Saturday, June 21, 2014 | 2 a.m.
As the sun set behind Las Vegas Motor Speedway on Friday evening, the glow of dusk gave way to a night lit by neon revelry as hordes of electronic dance music fans celebrated the first night of the Electric Daisy Carnival.
Long lines of cars gave way to even longer lines at the gates by the time the first of the weekend’s more than 200 DJs took the stage at 7 p.m.
Fans clad in a day-glo amalgam of tutus, tank tops and fur flooded into the festival grounds as a spread of eight stages and dozens of carnival rides, art installations and roving performers unfurled around them to the teeth-rattling pulse of bass lines.
The festival kicked off with a slate of chart-topping dance music DJs as well as on-the-rise acts making a name for themselves in the scene. Headliners including Las Vegas club residents Afrojack and Diplo, as well as electronic music veterans like Carl Cox, kept the masses moving until the early hours of the morning.
The 80,000-person capacity Kinetic Field main stage was updated this year to feature a fantastical cathedral-themed design outfitted with faux stained glass windows, cascading spires and two animatronic owls enshrining the stage’s altar of a DJ booth.
When not dancing, attendees explored the neon carnival nestled within the festival’s infield, including an assortment of Ferris wheels, tilt-a-whirls, slides and swings. Twenty art installations — ranging from a house-sized LED-lit boom box to a towering animatronic daisy — accented the night’s penchant for the surreal as elaborately costumed performers on stilts and roller skates snaked through the massive crowds.
As of 11:30 p.m., the event had drawn 88,000 people on its first night, according to figures presented by the promoters, Insomniac Events, to Metro Police. But revelers continued to pour in.
Festival-goers arrived by car, shuttle bus and even helicopter, with taxi fare from the Strip to the Speedway running about $70 one way.
While the 2013 edition of Electric Daisy Carnival seemed to smooth out the traffic snarls and parking issues of years past, congestion and confusion plagued entry to the Speedway once again this year in a trek that stretched upwards of two hours to make the crawl from Nellis Boulevard to the Speedway. Accidents and stalled vehicles along Nellis prolonged the ordeal further.
“It took longer to get in than it took us to get here from L.A.,” joked EDC veteran Selena Pimentel, 26, who last attended the festival in Las Vegas in 2011 and numerous times before then when it was in Los Angeles. Pimentel and her friends estimate that they’ll spend approximately $1,000 per person on festival passes, lodging, transportation and other amenities over the course of the weekend. While they say that they’re not happy about the increasing costs of attending the festival, they’ve accepted it as part of the experience. “We’ve been in this game for awhile; it’s what you expect when you come here.”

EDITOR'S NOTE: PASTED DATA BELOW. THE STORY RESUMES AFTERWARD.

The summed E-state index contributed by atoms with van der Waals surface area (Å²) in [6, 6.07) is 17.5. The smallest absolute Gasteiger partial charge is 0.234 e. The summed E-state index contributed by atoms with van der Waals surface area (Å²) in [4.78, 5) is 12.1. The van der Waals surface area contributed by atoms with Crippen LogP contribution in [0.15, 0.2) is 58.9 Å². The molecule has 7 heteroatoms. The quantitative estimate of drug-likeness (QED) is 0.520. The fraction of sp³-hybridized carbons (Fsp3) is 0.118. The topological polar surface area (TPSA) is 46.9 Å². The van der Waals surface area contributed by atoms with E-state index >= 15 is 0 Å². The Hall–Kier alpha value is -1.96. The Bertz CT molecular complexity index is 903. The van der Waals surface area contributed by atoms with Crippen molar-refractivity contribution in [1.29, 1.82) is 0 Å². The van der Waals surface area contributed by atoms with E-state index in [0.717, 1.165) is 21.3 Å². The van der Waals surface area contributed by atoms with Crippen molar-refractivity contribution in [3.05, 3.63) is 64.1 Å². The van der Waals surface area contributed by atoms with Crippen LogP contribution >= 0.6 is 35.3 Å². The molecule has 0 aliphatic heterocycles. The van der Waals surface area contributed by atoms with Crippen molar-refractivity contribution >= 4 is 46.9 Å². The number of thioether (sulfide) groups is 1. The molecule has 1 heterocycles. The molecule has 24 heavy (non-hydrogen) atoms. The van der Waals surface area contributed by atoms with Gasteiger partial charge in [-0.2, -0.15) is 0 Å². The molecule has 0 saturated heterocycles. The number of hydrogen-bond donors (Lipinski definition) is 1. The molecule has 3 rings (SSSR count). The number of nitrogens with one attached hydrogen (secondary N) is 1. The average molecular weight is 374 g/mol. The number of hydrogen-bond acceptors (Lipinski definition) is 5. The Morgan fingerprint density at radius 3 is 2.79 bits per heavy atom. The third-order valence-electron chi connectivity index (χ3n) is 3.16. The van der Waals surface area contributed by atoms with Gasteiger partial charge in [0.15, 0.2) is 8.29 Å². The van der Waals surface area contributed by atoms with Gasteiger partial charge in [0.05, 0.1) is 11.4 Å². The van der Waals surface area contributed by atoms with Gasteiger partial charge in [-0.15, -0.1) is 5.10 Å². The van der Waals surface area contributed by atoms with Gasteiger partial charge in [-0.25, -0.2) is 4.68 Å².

Security lines reportedly moved smoothly, with waits averaging about half an hour.
Metro spokesman Larry Hadfield said that as of 11:30 p.m., police had made 22 arrests, all narcotics related. But, he said, the event was off to a relatively peaceful start.
The festival’s growth in popularity since its relocation from L.A. to Las Vegas in 2011 after the death of an underage attendee has drawn mixed feelings among some of the EDM scene’s longtime fans.
“Being in Las Vegas has definitely made [EDC] a better, more accommodating party environment,” said 23-year-old Sarah of Orange County, Calif. “But at the same time, it’s become a lot of 18-year-olds who don’t care about the music and just want to come do drugs. For me, it was never about drugs — it was a unifying experience. The scene has changed a lot.”
Although the event skews toward younger demographics, people of all ages were in attendance, a sign that the momentum of EDM’s mainstream growth won’t be slowing anytime soon.
Electric Daisy Carnival, which continues tonight and Sunday evening, is in its fourth year in Las Vegas and last year pumped $278 million into the local economy.
Although most cited the A-list lineup of DJs as their main reason for attending, many tried to qualify EDC in more philosophical terms, describing it as an escape from reality within a communal experience.
“A lot of us who listen to this kind of music felt left out in high school, or at our jobs, for a long time,” Sarah said. “For better or for worse, you come to EDC, and you’re united.”